The Meaning of Verbiage: What It Is and How To Use It

Do you know the definition of verbiage? This article will provide you with all of the information you need on the word verbiage, including its definition, etymology, usage, example sentences, and more!

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What does the word verbiage mean?

According to Collins English Dictionary, Merriam-Webster and the American Heritage Unabridged Dictionary of the English Language, the word verbiage is a noun that refers to an excess of words in written prose or spoken speech. This is beyond what is necessary to express concisely what it means, or an overabundance or superfluity of words. The word verbiage, in American English, can also refer to some style of expression or diction. The word verbiage has two syllables – verb-i-age, and the pronunciation of verbiage is ˈvɜrbiˌɪdʒ. Many times, this word is misspelled as verbage.

Excess verbiage can make text difficult to read or make speeches difficult to listen to. A lot of superfluous verbiage or unnecessary verbiage can make it take a long time for someone to get their point across. This is why people may use concise military verbiage or shorthand to express things quickly and easily. The use of words and jargon in a verbose way eliminated clarity and precision. Excessive wordiness often makes little sense, and one should eliminate much verbiage aside from what is a necessity. Many different sources such as Strunk & White have released a manual of official verbiage.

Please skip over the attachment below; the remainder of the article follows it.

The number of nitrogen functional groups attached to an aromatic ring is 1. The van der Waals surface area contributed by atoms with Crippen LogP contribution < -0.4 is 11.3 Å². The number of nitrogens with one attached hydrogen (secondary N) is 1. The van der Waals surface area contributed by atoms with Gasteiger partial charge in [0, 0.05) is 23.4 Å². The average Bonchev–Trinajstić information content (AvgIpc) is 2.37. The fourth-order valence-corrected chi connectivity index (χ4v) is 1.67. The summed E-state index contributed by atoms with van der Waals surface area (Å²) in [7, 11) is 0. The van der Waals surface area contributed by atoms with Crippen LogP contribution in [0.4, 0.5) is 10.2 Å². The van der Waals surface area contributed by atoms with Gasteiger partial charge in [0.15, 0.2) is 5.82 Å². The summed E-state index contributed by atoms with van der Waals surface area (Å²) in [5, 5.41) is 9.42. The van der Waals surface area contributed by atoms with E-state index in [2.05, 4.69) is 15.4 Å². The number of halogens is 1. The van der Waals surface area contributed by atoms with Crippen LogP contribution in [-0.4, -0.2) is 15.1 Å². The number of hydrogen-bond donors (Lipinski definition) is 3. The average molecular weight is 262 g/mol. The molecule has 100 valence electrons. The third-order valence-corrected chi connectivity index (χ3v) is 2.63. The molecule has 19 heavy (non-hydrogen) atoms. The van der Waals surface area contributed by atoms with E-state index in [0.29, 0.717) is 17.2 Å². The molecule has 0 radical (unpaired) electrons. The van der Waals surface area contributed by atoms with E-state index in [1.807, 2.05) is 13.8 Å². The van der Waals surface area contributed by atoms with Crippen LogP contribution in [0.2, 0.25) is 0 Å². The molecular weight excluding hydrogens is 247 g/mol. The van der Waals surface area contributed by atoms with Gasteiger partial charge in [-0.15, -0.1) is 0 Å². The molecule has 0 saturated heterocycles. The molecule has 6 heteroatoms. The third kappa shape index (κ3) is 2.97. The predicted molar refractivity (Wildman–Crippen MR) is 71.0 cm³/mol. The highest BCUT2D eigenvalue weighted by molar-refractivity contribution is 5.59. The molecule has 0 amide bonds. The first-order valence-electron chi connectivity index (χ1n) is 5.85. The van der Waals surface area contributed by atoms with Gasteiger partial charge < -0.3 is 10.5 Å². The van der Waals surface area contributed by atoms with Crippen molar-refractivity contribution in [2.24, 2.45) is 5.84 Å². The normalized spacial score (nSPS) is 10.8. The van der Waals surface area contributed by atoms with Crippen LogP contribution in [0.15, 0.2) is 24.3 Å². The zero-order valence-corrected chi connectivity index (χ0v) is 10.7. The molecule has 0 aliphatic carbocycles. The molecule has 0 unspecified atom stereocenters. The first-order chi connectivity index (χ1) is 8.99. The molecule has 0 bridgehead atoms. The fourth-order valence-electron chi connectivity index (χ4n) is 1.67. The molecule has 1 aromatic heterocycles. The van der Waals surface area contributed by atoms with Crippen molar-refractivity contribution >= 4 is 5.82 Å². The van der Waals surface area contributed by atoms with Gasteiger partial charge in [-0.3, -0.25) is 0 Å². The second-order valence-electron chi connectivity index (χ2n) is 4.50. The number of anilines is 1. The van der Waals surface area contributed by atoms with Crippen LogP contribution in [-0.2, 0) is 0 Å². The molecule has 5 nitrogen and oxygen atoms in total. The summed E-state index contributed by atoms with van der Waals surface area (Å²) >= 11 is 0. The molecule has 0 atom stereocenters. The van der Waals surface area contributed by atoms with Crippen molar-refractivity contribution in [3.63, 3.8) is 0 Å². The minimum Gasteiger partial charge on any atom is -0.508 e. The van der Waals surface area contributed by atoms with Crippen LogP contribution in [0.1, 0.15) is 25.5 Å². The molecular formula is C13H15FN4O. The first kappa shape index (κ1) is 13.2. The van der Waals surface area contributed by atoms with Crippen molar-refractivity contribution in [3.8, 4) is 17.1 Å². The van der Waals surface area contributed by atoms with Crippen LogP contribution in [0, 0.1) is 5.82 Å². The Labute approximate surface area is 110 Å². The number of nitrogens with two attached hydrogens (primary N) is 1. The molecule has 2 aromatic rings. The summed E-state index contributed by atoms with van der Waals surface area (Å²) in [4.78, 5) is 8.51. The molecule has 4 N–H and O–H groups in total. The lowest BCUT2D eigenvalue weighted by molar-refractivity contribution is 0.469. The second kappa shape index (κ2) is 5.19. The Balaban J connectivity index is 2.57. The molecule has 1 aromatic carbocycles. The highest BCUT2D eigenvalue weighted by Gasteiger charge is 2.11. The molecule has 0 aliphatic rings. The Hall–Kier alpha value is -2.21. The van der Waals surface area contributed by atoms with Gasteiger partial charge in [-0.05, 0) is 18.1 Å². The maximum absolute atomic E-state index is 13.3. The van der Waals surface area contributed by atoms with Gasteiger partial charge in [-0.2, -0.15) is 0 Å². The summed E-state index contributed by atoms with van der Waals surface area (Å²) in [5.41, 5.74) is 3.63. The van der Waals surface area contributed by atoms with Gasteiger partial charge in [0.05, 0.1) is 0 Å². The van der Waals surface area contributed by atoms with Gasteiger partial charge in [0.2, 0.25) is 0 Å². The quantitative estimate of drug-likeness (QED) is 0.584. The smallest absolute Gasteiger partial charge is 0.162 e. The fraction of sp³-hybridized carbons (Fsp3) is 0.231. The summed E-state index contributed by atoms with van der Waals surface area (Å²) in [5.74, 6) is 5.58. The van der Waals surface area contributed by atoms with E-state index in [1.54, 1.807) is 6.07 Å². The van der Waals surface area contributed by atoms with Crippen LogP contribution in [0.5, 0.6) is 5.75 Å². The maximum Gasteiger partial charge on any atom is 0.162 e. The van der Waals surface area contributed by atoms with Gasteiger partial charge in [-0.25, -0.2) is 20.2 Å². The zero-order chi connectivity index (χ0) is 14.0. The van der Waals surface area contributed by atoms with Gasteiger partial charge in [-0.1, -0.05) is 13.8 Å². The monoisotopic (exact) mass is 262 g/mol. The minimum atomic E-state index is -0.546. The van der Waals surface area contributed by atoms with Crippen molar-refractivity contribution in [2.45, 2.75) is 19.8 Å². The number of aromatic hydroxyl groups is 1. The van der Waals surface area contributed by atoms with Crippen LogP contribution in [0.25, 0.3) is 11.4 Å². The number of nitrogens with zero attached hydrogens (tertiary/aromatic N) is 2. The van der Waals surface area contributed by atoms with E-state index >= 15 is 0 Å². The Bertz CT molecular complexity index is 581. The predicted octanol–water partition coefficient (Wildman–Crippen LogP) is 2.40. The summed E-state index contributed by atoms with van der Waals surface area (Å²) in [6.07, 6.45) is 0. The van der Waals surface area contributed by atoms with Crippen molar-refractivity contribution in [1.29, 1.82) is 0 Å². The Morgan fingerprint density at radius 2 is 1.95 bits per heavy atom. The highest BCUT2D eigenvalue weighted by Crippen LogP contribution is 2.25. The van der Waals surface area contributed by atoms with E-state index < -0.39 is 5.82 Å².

Many other languages also contain words that mean verbiage. You may notice that many of these words look and sound similar to the word verbiage. These are called cognates, which are words and phrases that mean the same thing as well as look and sound similar between languages. These are often formed when two words have the same root word or language of origin like Latin or Greek. This list of translations for the word verbiage is provided by Word Sense.

  •  Cyrillic: пра̏зносло̄вље‎ (neut.)
  •  Spanish: verborrea‎ (fem.)
  •  Finnish: sanahelinä‎, sanapaljous‎
  •  Portuguese: verbalizar‎
  •  Russian: многосло́вие‎ (neut.), пустосло́вие‎ (neut.), словоблу́дие‎ (neut.)
  •  Norwegian: ordgyteri‎ (neut.)
  •  Roman: prȁznoslōvlje‎ (neut.)
  •  French: verbiage‎
  •  Dutch: woordenvloed‎
  •  Polish: gadanina‎ (fem.)

What is the origin of the word verbiage?

According to Etymonline, the word verbiage has been used since 1721 to refer to an abundance of words. This comes from the c17 French verbiage, meaning wordiness. This word comes from the French verbier, a verb meaning to chatter, from the Old French verbe meaning word. This comes from the Latin verbum meaning word. This could also come from the Middle French verbier meaning  to warble, twitter, or prattle (a variant of earlier verboier) and the Old French guerbler meaning to sing in a certain way.

How can the word verbiage be used in a sentence?

There are many different ways a person can use the word verbiage in a sentence. Using words in a sentence is a great way to memorize their definition and expand your vocabulary. Try using this word of the day in a sentence today! Below are a few examples of the word verbiage to get you started.